2. Expression analysis of seed maturation regulators

Expression levels of candidate genes were determined in several tissues. TaL1LA, TaL2LA and TaVP1 were expressed in seeds (10 DAP) or embryos (20–50 DAP) and showed no expression in leaf or root tissues (Fig. 2). Although TaFUS3 also showed higher expression in seeds and embryos, faint expression of this gene was detected in leaf and root tissues. However, TaL2LB was expressed in seed, leaf, and root tissues. For temporal expression patterns during seed development, TaL1LA and TaL2LA showed expression at 10 DAP. The expressions were decreased rapidly at 20 DAP (Fig. 3). Expression of TaFUS3 started at 10 DAP. The highest expression was observed at 20 DAP. TaFUS3 was expressed at low level at 30 DAP and thereafter. Although TaVP1 was expressed at a lower level at 10 DAP, a higher level in the remaining seed developmental stages (20–50 DAP) was observed. TaL2LB was expressed at all developmental stages (data not shown). The expression of TaL2LB showed different patterns from that of TaL2LA in terms of developmental stage and tissue specific expressions.

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Figure 2. Relative expressions of wheat orthologues of seed maturation regulators in different tissues.

Relative amounts of transcripts were determined in leaves, roots, whole seeds at 10 DAP (TaL1LA, TaL2LA) and embryos at 20 DAP (TaL2LB, TaFUS3, TaVP1). Bars represent SE.

https://doi.org/10.1371/journal.pone.0107618.g002

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Figure 3. Relative expressions of wheat orthologues of seed maturation regulators at different seed developmental stages.

Relative amounts of transcripts were determined in whole seeds at 10 DAP and in embryos at 20–50 DAP. Bars represent SE.

https://doi.org/10.1371/journal.pone.0107618.g003

3. Relation between the expression of seed maturation regulators and seed dormancy in wheat cultivars

Water contents of developing seeds were determined in nine wheat cultivars. All cultivars showed less than 20% at 40–45 DAP. Germination potential was evaluated by the germination index (GI) of half seeds, which were released from dormancy. Germination was observed at 20 DAP and the later stages in all cultivars. GIs of half seeds were low (20.2–37.0) at 20–30 DAP, but increased at 40 DAP (71.3–90.2). GIs of whole seeds (40–60 DAP) from the cultivars that exhibited different levels of seed dormancy varied (Fig. 4). Higher GIs were observed in Chi (44.5–93.8), RL (62.4–79.5), and CS (63.1–91.7), indicating that the levels of seed dormancy in these cultivars were low. Whereas, OW (0–2.4), Zen (0–6.9), and Tam (13.6–15.0) showed lower GIs and retained strong dormancy at 40–60 DAP. Although N61 also showed low GIs (0.7 and 12.9) at 40–50 DAP, the GI increased at 60 DAP (87.1). Dormancy was rapidly released at 60 DAP in N61. Seeds of AUS and Kit showed intermediate GIs and moderate dormancy levels. Relations between dormancy and expression levels of seed maturation regulators were examined in cultivars (Fig. 5). Expression of TaL1LA showed significant correlation with GIs at 40 DAP (r = –0.83**). Higher expressions tended to be associated with a higher level of seed dormancy. No significant correlation was observed in the cases of TaL2LA, TaFUS3, or TaVP1. However, the expressions of TaFUS3 were correlated significantly with GIs except for dormant cultivars, N61, OW, and Zen (r = –0.93**). Expression of TaL1LA also showed a significant correlation with GIs at 50 DAP (r = –0.70*). Although no significant correlation was observed between expressions of TaFUS3 and TaVP1 and GIs at 50 DAP, the expression of TaL2LA was correlated significantly with GIs (r = –0.86*), except for dormant cultivars as observed for TaFUS3 (Fig. 6).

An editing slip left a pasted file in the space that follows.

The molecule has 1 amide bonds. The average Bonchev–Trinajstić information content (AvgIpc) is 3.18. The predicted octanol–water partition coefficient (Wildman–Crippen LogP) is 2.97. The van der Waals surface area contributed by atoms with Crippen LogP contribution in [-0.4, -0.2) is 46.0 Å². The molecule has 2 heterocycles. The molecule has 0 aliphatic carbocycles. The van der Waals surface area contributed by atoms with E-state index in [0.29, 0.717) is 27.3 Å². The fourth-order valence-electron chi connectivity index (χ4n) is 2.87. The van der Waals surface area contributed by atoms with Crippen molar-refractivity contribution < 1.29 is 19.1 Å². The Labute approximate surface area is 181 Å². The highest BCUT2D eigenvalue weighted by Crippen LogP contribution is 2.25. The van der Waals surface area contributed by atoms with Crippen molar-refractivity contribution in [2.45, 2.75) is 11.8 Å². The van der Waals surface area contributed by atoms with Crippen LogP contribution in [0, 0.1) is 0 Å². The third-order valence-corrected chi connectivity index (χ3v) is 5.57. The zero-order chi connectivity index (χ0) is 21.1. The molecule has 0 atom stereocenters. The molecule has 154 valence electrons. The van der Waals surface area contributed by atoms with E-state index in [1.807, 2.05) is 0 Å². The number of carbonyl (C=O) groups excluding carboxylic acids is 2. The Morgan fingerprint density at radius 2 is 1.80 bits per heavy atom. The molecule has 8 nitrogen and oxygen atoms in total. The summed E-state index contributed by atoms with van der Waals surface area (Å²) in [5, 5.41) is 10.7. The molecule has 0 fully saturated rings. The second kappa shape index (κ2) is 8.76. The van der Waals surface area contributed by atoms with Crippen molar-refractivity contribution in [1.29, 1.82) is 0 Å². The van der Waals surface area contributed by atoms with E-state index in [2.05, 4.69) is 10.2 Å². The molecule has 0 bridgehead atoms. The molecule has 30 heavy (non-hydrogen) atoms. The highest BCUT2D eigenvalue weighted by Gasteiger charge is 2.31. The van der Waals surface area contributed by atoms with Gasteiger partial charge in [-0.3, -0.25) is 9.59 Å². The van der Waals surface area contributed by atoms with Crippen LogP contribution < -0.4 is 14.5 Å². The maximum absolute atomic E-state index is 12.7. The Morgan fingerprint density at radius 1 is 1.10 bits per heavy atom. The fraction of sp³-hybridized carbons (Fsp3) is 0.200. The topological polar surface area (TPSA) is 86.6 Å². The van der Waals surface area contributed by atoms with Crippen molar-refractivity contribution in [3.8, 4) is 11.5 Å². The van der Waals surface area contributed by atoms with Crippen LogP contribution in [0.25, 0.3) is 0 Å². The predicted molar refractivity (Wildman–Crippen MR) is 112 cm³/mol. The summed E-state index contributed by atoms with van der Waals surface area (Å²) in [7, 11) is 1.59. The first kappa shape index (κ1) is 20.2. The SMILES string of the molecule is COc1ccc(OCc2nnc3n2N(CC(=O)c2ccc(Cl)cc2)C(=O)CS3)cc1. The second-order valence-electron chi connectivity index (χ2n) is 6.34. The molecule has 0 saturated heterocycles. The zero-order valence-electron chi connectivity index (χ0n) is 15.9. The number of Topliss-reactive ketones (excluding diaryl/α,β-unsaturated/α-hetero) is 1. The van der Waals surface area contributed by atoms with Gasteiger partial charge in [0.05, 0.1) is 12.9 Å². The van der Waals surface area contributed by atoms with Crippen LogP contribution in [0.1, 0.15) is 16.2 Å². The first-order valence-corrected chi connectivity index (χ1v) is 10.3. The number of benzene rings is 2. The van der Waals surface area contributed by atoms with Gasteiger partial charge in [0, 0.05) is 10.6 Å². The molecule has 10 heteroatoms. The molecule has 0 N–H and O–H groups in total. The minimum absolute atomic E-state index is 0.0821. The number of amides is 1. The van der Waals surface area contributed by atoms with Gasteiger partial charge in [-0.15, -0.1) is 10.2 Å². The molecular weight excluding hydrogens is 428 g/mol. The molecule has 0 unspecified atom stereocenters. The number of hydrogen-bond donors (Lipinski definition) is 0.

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Figure 4. Germination index of whole seeds at 40–60 DAP in wheat cultivars.